Recently, Carl C. Icahn (chairman of a publicly traded diversified holding company) wrote an opinion piece for the Wall Street Journal suggesting some changes that he feels are necessary to help revive the private sector of the economy. While it is clear that regulation change is coming, it is unclear to what extent and where exactly the change will be felt – it may be changes to credit rating agency regulation, securities regulation, etc. Icahn calls for a change to corporate governance rules, allowing the shareholders more rights to make decisions within the corporation. His initial proposal calls for enhanced rights for shareholders to elect new boards, submit proposals, and provide input for issues such as executive compensation. Further, he calls for Congress to limit management’s ability to remove these rights from shareholders. Mr. Icahn is clearly pointing blame to directors and officers of corporation for excessive risk taking and poor judgment in running businesses into the ground. His proposal would tighten up oversight of the board’s performance and would, in theory, produce more effective boards.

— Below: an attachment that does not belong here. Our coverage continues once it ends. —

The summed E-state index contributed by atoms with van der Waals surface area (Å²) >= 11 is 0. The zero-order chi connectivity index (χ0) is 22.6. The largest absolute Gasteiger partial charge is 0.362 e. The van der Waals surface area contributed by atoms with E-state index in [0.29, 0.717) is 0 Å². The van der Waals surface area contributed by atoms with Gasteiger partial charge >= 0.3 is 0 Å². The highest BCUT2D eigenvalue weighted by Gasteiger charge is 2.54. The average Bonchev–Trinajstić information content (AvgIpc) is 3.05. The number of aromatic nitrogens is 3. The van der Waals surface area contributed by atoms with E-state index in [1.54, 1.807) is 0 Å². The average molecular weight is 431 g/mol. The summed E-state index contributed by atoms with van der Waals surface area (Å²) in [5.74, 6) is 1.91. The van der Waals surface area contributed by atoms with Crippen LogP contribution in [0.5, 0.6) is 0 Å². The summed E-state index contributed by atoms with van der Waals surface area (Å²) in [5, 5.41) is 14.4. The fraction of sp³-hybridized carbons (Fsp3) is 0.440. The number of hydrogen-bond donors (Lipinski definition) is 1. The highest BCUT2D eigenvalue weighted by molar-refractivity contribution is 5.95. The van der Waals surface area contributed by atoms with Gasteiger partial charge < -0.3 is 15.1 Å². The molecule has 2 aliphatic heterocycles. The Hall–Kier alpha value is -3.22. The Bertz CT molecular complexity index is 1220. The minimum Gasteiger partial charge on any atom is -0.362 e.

However, Icahn fails to address some problems that his proposal would create. For instance, allowing shareholders enhanced rights to make business decisions removes the expertise from the decision making – shareholders do not run the day-to-day operations of a business because they likely do not have the expertise that the elected board and hired officers do have. While each shareholder may feel a greater sense of freedom and ability to affect the corporation which he or she owns, the aggregate of attempted action by many shareholders may add up to be a major waste of corporate resources. Shifting the power to the passive investor shareholder does not seem to be the proper solution to the problems faced by the private sector.